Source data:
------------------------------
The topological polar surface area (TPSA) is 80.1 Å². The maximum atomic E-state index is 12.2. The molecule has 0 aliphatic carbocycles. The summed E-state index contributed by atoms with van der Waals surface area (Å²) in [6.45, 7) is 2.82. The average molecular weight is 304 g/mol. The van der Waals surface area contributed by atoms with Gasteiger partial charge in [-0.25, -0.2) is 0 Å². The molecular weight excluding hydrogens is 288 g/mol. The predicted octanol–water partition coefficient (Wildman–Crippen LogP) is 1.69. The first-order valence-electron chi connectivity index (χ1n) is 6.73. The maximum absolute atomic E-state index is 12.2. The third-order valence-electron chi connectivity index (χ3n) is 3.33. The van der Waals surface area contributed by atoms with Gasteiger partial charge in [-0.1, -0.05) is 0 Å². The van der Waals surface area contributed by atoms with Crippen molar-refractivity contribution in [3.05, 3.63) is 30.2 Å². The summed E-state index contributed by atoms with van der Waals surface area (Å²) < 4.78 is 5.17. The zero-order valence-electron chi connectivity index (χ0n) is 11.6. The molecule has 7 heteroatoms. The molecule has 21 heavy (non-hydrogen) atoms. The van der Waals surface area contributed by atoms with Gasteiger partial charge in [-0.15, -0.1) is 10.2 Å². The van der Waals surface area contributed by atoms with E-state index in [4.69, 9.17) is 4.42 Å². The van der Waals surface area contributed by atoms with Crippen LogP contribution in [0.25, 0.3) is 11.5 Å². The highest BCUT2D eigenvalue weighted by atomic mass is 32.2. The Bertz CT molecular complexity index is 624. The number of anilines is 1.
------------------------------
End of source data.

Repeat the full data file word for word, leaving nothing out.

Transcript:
The topological polar surface area (TPSA) is 80.1 Å². The maximum atomic E-state index is 12.2. The molecule has 0 aliphatic carbocycles. The summed E-state index contributed by atoms with van der Waals surface area (Å²) in [6.45, 7) is 2.82. The average molecular weight is 304 g/mol. The van der Waals surface area contributed by atoms with Gasteiger partial charge in [-0.25, -0.2) is 0 Å². The molecular weight excluding hydrogens is 288 g/mol. The predicted octanol–water partition coefficient (Wildman–Crippen LogP) is 1.69. The first-order valence-electron chi connectivity index (χ1n) is 6.73. The maximum absolute atomic E-state index is 12.2. The third-order valence-electron chi connectivity index (χ3n) is 3.33. The van der Waals surface area contributed by atoms with Gasteiger partial charge in [-0.1, -0.05) is 0 Å². The van der Waals surface area contributed by atoms with Crippen molar-refractivity contribution in [3.05, 3.63) is 30.2 Å². The summed E-state index contributed by atoms with van der Waals surface area (Å²) < 4.78 is 5.17. The zero-order valence-electron chi connectivity index (χ0n) is 11.6. The molecule has 7 heteroatoms. The molecule has 21 heavy (non-hydrogen) atoms. The van der Waals surface area contributed by atoms with Gasteiger partial charge in [-0.15, -0.1) is 10.2 Å². The van der Waals surface area contributed by atoms with E-state index in [4.69, 9.17) is 4.42 Å². The van der Waals surface area contributed by atoms with Crippen LogP contribution in [0.25, 0.3) is 11.5 Å². The highest BCUT2D eigenvalue weighted by atomic mass is 32.2. The Bertz CT molecular complexity index is 624. The number of anilines is 1.